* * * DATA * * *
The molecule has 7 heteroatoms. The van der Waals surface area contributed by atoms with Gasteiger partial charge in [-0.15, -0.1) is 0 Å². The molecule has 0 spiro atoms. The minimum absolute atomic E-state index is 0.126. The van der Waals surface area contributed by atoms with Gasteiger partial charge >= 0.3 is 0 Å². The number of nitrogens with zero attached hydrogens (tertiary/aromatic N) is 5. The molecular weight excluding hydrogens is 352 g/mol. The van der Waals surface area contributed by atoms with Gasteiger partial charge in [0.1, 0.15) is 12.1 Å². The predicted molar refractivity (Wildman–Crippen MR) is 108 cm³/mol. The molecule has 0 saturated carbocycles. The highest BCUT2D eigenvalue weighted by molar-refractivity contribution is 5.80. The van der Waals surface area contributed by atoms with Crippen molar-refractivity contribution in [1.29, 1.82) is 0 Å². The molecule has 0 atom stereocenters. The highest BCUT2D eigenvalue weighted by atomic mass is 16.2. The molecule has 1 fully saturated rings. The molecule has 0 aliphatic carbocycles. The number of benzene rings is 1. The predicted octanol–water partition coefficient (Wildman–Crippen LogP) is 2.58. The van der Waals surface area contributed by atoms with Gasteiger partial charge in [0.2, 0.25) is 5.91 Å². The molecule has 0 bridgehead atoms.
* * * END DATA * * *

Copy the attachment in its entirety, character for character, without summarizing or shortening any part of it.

The molecule has 7 heteroatoms. The van der Waals surface area contributed by atoms with Gasteiger partial charge in [-0.15, -0.1) is 0 Å². The molecule has 0 spiro atoms. The minimum absolute atomic E-state index is 0.126. The van der Waals surface area contributed by atoms with Gasteiger partial charge >= 0.3 is 0 Å². The number of nitrogens with zero attached hydrogens (tertiary/aromatic N) is 5. The molecular weight excluding hydrogens is 352 g/mol. The van der Waals surface area contributed by atoms with Gasteiger partial charge in [0.1, 0.15) is 12.1 Å². The predicted molar refractivity (Wildman–Crippen MR) is 108 cm³/mol. The molecule has 0 saturated carbocycles. The highest BCUT2D eigenvalue weighted by molar-refractivity contribution is 5.80. The van der Waals surface area contributed by atoms with Crippen molar-refractivity contribution in [1.29, 1.82) is 0 Å². The molecule has 0 atom stereocenters. The highest BCUT2D eigenvalue weighted by atomic mass is 16.2. The molecule has 1 fully saturated rings. The molecule has 0 aliphatic carbocycles. The number of benzene rings is 1. The predicted octanol–water partition coefficient (Wildman–Crippen LogP) is 2.58. The van der Waals surface area contributed by atoms with Gasteiger partial charge in [0.2, 0.25) is 5.91 Å². The molecule has 0 bridgehead atoms.